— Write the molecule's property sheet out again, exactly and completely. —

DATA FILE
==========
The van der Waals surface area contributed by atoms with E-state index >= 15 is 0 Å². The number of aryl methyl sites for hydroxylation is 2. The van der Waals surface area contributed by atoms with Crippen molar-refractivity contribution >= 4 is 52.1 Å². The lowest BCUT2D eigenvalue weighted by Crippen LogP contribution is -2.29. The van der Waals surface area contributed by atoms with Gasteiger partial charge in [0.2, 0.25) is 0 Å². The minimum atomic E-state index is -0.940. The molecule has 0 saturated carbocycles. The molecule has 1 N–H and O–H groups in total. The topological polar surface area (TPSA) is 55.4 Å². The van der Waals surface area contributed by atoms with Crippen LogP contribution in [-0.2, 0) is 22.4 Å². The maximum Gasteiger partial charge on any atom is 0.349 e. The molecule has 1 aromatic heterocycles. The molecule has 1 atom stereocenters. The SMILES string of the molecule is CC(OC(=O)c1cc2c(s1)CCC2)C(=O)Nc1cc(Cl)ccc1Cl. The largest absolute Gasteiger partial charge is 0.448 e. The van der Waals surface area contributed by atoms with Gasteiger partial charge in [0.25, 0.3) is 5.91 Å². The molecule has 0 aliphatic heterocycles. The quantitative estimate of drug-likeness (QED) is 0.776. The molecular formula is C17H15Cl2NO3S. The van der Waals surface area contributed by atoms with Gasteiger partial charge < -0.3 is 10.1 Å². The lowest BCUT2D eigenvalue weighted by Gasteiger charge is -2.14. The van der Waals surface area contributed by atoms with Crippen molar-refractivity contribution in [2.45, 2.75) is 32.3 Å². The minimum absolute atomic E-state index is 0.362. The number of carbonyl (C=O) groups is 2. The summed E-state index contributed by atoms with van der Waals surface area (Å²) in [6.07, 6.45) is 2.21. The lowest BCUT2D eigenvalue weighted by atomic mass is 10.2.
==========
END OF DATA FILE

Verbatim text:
The van der Waals surface area contributed by atoms with E-state index >= 15 is 0 Å². The number of aryl methyl sites for hydroxylation is 2. The van der Waals surface area contributed by atoms with Crippen molar-refractivity contribution >= 4 is 52.1 Å². The lowest BCUT2D eigenvalue weighted by Crippen LogP contribution is -2.29. The van der Waals surface area contributed by atoms with Gasteiger partial charge in [0.2, 0.25) is 0 Å². The minimum atomic E-state index is -0.940. The molecule has 0 saturated carbocycles. The molecule has 1 N–H and O–H groups in total. The topological polar surface area (TPSA) is 55.4 Å². The van der Waals surface area contributed by atoms with Crippen LogP contribution in [-0.2, 0) is 22.4 Å². The maximum Gasteiger partial charge on any atom is 0.349 e. The molecule has 1 aromatic heterocycles. The molecule has 1 atom stereocenters. The SMILES string of the molecule is CC(OC(=O)c1cc2c(s1)CCC2)C(=O)Nc1cc(Cl)ccc1Cl. The largest absolute Gasteiger partial charge is 0.448 e. The van der Waals surface area contributed by atoms with Gasteiger partial charge in [0.25, 0.3) is 5.91 Å². The molecule has 0 aliphatic heterocycles. The quantitative estimate of drug-likeness (QED) is 0.776. The molecular formula is C17H15Cl2NO3S. The van der Waals surface area contributed by atoms with Gasteiger partial charge < -0.3 is 10.1 Å². The lowest BCUT2D eigenvalue weighted by Gasteiger charge is -2.14. The van der Waals surface area contributed by atoms with Crippen molar-refractivity contribution in [2.45, 2.75) is 32.3 Å². The minimum absolute atomic E-state index is 0.362. The number of carbonyl (C=O) groups is 2. The summed E-state index contributed by atoms with van der Waals surface area (Å²) in [6.07, 6.45) is 2.21. The lowest BCUT2D eigenvalue weighted by atomic mass is 10.2.